Broadway Chambers Building

Babe Ruth has a couple of things in common with Cass Gilbert, architect of the Broadway Chambers Building. Both were superstars in their field, and both came to New York via Boston. (But Cass Gilbert came 20 years ahead of the Babe.) *

According to the NYC Landmarks Preservation Commission, St. Paul, Minnesota-based Gilbert became prominent for his 1893 design of the Minnesota State Capitol. That led to an 1896 commission to design a commercial building – the Second Brazer Building – in Boston. Alexander Porter, an investor in that project, was so impressed with Gilbert’s work that he introduced him to Edward Andrews, who happened to be looking for someone to design a new building on Broadway at Chambers Street.

The resulting Broadway Chambers Building, begun in March 1899, was Gilbert’s first project in New York. It was immediately successful – and followed by nine other architectural landmarks by 1936. (Babe Ruth’s career closed in 1935.)

Like other tall buildings of the era, the Broadway Chambers Building was designed like a classical column, with base, shaft, and capital. Gilbert used the then-popular Beaux Arts style of ornamentation, with a twist dictated by Andrews: Color, to make the building stand out among the monochromatic neighbors.

The three-story base is of pink granite; the 11-story shaft is of red and blue brick; and the four-story capital is of beige terra cotta with blue, green, yellow and pink accents, and a green copper cornice. The base and crown are deeply rusticated (the joints between the blocks of granite or terra cotta are deeply incised). The brickwork of the middle floors has bands of raised brick that mimics (in reverse) the rustication.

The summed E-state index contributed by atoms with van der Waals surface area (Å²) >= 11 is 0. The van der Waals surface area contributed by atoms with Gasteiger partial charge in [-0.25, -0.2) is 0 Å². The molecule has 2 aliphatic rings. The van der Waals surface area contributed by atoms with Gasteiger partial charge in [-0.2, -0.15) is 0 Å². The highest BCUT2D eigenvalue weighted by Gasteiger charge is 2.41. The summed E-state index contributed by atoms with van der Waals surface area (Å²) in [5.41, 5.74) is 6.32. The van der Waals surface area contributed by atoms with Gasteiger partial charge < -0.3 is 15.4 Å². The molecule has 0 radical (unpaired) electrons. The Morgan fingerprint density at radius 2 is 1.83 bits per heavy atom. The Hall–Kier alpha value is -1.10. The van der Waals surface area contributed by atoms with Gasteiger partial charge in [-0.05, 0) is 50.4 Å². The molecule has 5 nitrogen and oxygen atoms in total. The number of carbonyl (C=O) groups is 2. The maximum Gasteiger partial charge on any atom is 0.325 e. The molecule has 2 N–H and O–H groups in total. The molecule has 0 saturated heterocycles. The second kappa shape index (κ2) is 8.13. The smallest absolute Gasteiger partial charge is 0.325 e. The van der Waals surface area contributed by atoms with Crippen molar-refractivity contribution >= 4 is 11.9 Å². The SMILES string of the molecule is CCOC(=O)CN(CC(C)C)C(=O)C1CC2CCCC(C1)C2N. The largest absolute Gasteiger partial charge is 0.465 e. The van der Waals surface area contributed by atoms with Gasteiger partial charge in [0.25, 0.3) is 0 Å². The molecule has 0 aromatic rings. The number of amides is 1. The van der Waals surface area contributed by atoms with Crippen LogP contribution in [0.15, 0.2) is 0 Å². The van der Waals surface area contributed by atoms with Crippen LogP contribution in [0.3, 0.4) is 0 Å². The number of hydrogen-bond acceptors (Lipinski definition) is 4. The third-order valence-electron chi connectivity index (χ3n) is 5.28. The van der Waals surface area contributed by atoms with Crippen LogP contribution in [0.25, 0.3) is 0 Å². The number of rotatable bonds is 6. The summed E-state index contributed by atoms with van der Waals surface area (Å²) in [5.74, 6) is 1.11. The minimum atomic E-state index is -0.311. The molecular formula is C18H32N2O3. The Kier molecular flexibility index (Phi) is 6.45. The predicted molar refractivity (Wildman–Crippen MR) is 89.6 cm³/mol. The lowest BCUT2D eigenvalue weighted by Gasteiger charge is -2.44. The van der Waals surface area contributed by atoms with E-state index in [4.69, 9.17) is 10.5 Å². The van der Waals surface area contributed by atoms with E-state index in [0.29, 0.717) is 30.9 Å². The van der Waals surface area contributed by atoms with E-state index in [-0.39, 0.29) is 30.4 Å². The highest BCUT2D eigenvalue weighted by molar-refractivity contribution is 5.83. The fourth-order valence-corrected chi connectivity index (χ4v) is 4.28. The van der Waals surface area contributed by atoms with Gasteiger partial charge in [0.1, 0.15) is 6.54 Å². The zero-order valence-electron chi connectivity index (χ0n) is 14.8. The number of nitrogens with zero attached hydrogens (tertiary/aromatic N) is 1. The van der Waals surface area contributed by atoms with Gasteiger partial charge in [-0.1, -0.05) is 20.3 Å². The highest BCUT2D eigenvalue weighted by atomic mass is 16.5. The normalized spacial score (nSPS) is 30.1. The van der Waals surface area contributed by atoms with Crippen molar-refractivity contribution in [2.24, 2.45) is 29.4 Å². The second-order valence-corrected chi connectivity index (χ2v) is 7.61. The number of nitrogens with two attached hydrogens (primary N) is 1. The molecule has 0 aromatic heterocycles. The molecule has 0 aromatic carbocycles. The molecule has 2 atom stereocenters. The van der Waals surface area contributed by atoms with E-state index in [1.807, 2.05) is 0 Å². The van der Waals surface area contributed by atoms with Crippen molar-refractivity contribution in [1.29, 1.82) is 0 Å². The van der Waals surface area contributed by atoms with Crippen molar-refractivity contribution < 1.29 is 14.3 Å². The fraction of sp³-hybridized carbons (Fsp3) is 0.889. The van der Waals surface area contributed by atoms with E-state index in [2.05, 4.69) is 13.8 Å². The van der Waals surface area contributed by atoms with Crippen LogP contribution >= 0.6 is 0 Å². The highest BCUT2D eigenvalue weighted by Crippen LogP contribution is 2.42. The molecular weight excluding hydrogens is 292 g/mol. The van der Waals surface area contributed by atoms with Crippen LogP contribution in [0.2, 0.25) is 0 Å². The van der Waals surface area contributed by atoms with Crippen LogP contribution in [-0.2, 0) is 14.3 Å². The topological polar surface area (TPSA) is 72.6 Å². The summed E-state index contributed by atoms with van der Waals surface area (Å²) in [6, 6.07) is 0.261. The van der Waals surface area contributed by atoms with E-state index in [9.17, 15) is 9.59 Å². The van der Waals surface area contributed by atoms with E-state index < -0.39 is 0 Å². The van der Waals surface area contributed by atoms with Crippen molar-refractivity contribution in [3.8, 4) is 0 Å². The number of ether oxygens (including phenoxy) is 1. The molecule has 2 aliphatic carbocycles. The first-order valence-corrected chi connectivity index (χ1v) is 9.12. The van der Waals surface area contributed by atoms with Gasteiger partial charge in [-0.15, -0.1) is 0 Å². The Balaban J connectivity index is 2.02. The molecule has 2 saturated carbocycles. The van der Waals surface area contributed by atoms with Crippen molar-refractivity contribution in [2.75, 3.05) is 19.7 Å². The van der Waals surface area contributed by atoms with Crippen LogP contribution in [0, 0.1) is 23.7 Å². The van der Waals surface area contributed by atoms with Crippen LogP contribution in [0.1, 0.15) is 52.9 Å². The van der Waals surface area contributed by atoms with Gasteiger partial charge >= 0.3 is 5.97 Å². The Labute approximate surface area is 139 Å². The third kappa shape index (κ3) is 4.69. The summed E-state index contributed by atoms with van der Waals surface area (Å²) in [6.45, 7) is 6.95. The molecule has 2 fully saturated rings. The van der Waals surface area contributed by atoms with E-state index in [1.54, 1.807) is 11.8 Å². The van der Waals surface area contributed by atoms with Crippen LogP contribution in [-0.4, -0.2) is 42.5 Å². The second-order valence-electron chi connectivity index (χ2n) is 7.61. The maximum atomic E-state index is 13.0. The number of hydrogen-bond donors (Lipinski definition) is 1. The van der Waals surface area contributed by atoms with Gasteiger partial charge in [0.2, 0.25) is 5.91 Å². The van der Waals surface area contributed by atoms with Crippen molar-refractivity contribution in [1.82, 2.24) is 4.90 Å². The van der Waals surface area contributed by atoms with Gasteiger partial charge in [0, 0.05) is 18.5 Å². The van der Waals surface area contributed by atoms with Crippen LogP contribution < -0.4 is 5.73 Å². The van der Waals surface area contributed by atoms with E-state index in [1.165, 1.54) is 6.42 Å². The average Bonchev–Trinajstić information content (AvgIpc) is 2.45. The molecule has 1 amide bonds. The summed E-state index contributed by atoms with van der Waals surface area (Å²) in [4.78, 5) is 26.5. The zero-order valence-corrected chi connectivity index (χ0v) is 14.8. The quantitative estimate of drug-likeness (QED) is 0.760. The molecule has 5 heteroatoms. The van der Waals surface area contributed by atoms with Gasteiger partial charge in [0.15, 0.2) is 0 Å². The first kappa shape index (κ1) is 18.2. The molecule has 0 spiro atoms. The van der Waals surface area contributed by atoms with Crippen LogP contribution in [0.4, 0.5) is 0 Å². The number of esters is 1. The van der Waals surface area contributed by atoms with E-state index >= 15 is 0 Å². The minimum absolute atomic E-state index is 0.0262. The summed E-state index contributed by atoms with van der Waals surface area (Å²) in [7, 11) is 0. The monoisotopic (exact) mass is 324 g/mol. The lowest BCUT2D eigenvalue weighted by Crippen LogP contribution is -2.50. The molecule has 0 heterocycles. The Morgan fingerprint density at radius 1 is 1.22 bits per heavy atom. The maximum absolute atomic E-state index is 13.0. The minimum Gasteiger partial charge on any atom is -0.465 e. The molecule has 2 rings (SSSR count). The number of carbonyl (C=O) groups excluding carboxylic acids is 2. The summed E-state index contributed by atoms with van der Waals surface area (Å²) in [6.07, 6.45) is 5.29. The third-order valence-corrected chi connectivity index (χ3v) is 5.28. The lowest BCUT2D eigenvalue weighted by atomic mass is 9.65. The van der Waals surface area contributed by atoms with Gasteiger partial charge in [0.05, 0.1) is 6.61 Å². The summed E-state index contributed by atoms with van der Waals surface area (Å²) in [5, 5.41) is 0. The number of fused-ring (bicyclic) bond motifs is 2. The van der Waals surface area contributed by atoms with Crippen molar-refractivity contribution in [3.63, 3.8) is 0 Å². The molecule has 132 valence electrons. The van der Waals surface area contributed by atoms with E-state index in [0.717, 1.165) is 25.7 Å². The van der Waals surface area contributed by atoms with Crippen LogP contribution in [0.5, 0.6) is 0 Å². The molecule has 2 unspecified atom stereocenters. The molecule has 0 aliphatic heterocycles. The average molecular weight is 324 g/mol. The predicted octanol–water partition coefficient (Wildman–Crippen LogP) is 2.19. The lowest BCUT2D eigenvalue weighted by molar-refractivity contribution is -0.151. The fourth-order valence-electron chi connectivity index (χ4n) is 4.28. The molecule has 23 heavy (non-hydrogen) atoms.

While the Broadway Chambers Building was Cass Gilbert’s first New York project, his most famous building was erected three blocks south and 13 years later: The Woolworth Building (celebrating its centennial in 1913). Gilbert’s other New York City landmark buildings include: United States Custom House (1907), 90 West Street Building (1907), Rodin Studios (1917), New York Life Insurance Company (1928), 130 W30th Street (1928), Audubon Terrace auditorium and art gallery (1928), New York County Lawyers’ Association (1930), and United States Courthouse (1936 – completed after Gilbert’s death in 1934).

* OK, I know I just gave architects and architectural historians massive heart attacks by coupling a great architect with a mere baseball player. I accept that I am forever banned from the Society of Architectural Historians and the American Institute of Architects. But this is a website aimed at non-professionals.

Broadway Chambers Building Vital Statistics
  • Location: 277 Broadway at Chambers Street
  • Year completed: 1900
  • Architect: Cass Gilbert
  • Floors: 18
  • Style: Beaux Arts
  • New York City Landmark: 1992
Broadway Chambers Building Suggested Reading

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